The Best Thesis Ever
Let me tell you how to write the best thesis ever. But first, let me tell you a story. My advisor in college was a man named Ken Fields. Besides being a Stanford professor, he was a poet, a recovering alcoholic, and a Texan. He brought his dog, Dixie, to class. He took the elevator. You couldn't take notes in his class, because one minute he was talking about Renaissance ballads, the next Leonard Cohen, and the next a feud his family had in Kentucky in the 1800's. When I graduated, I went to his office one last time and sat between his towers of papers and he told me about a guy he knew who had hiked the Sierras with a mule. It felt random at the time, but looking back on it that story sanctioned the road less travelled, which was the best blessing new-graduate-me could have received from a professor.
Ken Fields, more or less as I remember him.
He might have come off as a bumbly old guy, but there was a thread through it all though, an underlying organization, a poet's kind of sense. So somehow I am not surprised to have learned the best thesis-writing tip I know from Professor Fields.
And this tip, oh wow. Not only does it make your thesis clearer and stronger, it lays out your whole essay for you.
A good thesis, said Professor Fields, goes like this: A but also B, therefore C. C is the classic thesis; A and B lay out the pros and cons of your particular argument. A argues one side, B argues the other. C corroborates one or the other.
To go back to the elephant, a possible thesis might look like "Although elephants are large and stinky (A), if we owned one we would be the most popular family on the block (B). Therefore, we should get an elephant (C)."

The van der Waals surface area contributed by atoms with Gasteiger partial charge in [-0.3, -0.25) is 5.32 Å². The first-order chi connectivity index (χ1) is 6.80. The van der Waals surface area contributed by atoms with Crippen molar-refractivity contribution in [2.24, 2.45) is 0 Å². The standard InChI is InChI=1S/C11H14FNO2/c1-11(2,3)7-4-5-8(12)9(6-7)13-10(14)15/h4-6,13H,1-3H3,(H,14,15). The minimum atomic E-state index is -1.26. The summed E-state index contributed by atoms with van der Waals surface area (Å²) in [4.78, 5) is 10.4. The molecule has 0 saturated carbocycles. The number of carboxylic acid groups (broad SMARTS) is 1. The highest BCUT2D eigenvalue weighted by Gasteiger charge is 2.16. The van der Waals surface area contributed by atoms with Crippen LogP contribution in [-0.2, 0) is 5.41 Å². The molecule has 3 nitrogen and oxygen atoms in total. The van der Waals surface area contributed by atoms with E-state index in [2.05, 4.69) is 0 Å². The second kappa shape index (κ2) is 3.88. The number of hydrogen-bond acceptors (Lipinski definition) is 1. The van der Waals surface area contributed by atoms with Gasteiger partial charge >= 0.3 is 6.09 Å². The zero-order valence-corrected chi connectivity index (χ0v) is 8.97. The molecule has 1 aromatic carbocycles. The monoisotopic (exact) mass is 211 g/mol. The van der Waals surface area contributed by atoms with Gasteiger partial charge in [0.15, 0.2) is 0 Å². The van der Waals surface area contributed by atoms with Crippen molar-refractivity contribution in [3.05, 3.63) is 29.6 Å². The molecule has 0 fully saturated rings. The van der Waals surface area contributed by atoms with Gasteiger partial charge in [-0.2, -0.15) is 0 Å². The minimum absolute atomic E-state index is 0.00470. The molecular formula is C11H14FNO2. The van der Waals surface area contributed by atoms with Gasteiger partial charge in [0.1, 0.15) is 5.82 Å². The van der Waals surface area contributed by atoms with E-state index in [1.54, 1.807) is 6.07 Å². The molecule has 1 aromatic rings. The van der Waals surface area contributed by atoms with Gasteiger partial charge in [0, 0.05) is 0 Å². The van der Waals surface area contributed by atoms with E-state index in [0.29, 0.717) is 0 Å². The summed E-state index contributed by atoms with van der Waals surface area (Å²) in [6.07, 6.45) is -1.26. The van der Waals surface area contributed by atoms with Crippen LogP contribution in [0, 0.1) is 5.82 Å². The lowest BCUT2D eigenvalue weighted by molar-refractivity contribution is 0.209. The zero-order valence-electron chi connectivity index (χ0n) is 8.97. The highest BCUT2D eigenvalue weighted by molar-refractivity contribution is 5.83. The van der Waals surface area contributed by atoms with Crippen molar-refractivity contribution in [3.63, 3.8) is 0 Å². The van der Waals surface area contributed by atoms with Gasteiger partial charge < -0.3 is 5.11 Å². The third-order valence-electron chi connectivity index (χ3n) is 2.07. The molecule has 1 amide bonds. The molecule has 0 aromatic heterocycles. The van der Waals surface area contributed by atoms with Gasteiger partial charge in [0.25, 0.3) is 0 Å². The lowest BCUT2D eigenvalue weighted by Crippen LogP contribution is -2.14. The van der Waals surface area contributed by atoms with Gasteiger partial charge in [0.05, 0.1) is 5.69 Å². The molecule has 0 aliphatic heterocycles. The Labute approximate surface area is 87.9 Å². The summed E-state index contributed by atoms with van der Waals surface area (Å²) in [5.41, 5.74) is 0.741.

Another thesis might be, "Elephants are friendly, trainable animals long kept by families in other parts of the world (A), so although they are not a common, or possibly even legal, pet in Seattle (B), we should still get an elephant (C)."
Notice that while the C parts are the same in both these examples, the points laid out in the A and B parts are completely different. The essays that follow will be just as different. One essay is going to need to deal with where to keep an elephant. The other will need to address legalities. The tension of the unresolved question that lies at the heart of every good essay (because what good is an essay if the question is already resolved?) gets laid out bare, right in the thesis. From there it's just a matter of teasing out that tension, using Leonard Cohen lyrics and other evidence to support your points when necessary, straight down to the conclusion, at which point you can close your mouth, put down your pen and walk to the elevator with Dixie while your words begin their lifelong trickle through your listeners' minds.